And while the Systems Failure game line is sadly as dead as “Street Fighter: The Storyteller Game”*, it remains near and dear to my heart. If my work was appreciated in only small measures, I still pride myself in having been a part of it. It taught me that I could become a part of the gaming zeitgeist if I really tried, something that I’ve done on and off for the last 15 years.

Ultimately, it is my desire to internalize a game and its component parts, to really understand and appreciate the product as a whole that drives me to demonstrate that understanding. Systems Failure went from being a survival nut/millennial crisis pastiche of jokes to instead explore a deeper subtext of freedom and existential survival. This was what excited me, and this is what I wanted to be a part of.

So as I moved on from Palladium Books** in 2001, I hitched my wagon to the next most interesting thing, and became ensconced in the world of anime role playing. The sadly defunct Guardians of the Order was just starting to produce licensed anime products, precipitating a meteoric rise, and really espousing the then burgeoning world of blended nerdiness. It took two things that I loved and put them together, even if it didn’t come out exactly right***.

Somewhere along the way I ran into Seraphim Guard and their flagship book, Heart Quest,and was conscripted to write for said book. Seraphim guard was, at the time, looking to fulfill a still unrequited need for anime role playing that wasn’t just hi-jinks and explosions. Guardians of the Order themselves sort of beat them to the punch with their own book, though neither really got any attention. For a very long time, my most prominent writing credits were for Heart Quest. I wrote their “Magical Girl”, “Historical Romance” sections.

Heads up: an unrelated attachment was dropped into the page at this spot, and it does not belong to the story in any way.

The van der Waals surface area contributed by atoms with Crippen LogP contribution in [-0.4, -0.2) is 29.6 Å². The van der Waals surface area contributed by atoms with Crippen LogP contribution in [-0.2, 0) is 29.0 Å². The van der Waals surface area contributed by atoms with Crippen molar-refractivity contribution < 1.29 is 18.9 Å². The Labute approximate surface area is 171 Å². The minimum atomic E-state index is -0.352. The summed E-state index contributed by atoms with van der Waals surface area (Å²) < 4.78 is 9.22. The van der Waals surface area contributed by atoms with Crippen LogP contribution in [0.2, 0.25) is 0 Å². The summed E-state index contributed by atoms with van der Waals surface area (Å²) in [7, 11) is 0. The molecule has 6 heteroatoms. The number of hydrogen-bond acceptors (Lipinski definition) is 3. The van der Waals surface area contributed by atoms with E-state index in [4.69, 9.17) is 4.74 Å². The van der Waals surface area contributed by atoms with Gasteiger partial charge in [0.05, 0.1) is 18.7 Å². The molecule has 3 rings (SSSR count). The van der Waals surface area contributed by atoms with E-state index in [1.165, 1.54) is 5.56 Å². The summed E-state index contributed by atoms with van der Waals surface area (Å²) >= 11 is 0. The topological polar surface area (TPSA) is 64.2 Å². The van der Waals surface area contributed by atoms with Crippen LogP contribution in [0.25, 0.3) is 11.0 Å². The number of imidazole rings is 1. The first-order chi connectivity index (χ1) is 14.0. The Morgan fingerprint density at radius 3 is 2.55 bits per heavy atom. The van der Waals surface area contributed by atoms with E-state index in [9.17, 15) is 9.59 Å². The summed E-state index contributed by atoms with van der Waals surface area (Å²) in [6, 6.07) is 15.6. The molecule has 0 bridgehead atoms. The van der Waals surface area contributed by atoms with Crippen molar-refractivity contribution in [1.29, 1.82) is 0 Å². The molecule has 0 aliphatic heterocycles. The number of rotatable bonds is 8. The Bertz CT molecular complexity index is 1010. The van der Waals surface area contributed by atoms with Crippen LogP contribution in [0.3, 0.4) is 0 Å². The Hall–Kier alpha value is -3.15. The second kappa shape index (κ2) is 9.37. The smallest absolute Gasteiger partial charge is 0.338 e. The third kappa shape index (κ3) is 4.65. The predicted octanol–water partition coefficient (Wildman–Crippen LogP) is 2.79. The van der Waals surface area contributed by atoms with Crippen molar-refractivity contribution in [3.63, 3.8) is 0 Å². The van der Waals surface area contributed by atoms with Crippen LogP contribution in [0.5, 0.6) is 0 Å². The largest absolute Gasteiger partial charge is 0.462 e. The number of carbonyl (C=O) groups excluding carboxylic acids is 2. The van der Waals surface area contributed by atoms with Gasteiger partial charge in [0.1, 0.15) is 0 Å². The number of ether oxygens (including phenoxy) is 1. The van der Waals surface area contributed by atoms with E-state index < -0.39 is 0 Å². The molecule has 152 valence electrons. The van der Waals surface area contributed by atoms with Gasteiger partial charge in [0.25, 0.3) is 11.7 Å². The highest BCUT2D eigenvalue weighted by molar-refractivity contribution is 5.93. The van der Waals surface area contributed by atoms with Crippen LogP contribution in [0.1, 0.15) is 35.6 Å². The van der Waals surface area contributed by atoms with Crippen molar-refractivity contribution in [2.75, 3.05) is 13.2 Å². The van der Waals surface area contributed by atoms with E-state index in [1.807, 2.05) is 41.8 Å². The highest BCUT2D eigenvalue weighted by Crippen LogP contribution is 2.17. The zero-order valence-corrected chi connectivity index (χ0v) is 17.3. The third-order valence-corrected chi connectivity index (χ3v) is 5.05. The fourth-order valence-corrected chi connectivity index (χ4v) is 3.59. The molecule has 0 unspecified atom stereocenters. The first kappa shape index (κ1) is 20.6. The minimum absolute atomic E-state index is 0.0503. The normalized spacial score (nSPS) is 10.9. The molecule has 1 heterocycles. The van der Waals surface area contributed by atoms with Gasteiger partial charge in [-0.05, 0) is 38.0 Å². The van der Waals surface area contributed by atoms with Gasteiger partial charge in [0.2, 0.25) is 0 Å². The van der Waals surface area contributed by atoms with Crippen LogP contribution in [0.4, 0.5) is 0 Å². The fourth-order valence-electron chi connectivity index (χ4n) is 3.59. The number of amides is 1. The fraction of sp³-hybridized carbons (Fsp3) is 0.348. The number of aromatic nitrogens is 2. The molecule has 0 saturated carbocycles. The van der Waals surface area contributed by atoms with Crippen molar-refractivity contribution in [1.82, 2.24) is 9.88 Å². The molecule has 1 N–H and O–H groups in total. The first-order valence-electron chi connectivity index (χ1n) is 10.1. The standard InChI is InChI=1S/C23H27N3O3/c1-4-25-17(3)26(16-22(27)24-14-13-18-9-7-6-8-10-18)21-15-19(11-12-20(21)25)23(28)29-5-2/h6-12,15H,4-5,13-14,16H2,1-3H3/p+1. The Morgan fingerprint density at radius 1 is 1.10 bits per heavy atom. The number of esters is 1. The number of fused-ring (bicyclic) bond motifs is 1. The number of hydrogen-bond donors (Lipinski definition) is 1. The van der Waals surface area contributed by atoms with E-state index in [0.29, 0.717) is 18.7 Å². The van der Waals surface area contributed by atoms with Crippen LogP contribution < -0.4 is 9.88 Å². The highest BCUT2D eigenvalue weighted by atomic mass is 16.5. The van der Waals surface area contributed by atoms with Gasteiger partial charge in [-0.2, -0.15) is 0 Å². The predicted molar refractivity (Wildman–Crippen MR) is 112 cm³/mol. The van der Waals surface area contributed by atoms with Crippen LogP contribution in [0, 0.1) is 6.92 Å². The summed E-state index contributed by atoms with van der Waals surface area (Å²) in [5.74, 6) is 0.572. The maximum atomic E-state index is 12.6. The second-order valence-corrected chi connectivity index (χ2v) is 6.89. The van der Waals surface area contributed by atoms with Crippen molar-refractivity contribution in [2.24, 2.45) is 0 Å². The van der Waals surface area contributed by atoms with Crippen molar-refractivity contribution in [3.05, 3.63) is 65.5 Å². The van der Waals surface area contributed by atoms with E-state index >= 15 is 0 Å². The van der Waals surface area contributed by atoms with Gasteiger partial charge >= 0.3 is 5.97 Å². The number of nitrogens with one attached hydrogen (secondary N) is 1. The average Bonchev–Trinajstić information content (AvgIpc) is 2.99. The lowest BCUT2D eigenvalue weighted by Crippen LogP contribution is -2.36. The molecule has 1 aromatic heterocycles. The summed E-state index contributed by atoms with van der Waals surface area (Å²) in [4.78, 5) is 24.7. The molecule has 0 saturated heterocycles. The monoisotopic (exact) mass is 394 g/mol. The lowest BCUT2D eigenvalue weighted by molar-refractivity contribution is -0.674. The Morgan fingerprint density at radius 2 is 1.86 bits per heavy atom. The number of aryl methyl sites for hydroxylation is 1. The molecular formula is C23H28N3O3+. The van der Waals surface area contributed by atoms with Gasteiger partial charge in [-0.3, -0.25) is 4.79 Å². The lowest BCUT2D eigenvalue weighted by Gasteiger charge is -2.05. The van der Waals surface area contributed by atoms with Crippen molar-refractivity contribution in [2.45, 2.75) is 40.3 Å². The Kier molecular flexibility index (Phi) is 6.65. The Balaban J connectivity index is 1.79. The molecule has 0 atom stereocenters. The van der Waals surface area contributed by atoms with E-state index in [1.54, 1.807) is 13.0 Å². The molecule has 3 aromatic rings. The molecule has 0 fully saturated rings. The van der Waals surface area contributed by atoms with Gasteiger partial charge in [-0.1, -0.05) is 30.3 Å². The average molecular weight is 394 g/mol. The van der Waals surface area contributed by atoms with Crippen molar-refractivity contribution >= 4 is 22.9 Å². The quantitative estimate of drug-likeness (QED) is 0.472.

Sadly, they used an earlier draft that was still full of errors, but I was still proud of my work, by which I stand even today. Though I am not sure, I believe that the same bungled draft was reprinted in the 2nd edition (or a diceless edition, it’s hard to say) without any further input from me, which brings me to the next event. Seraphim Guard had sadly been some sort of weird ponzi scheme that was divided and sold into three separate entities. Seraphim Guard still exists, in a sense, but the rights to publish Heart Quest were then sold down a river to another company, and yet another game that was to be part of the line was sold to a third company.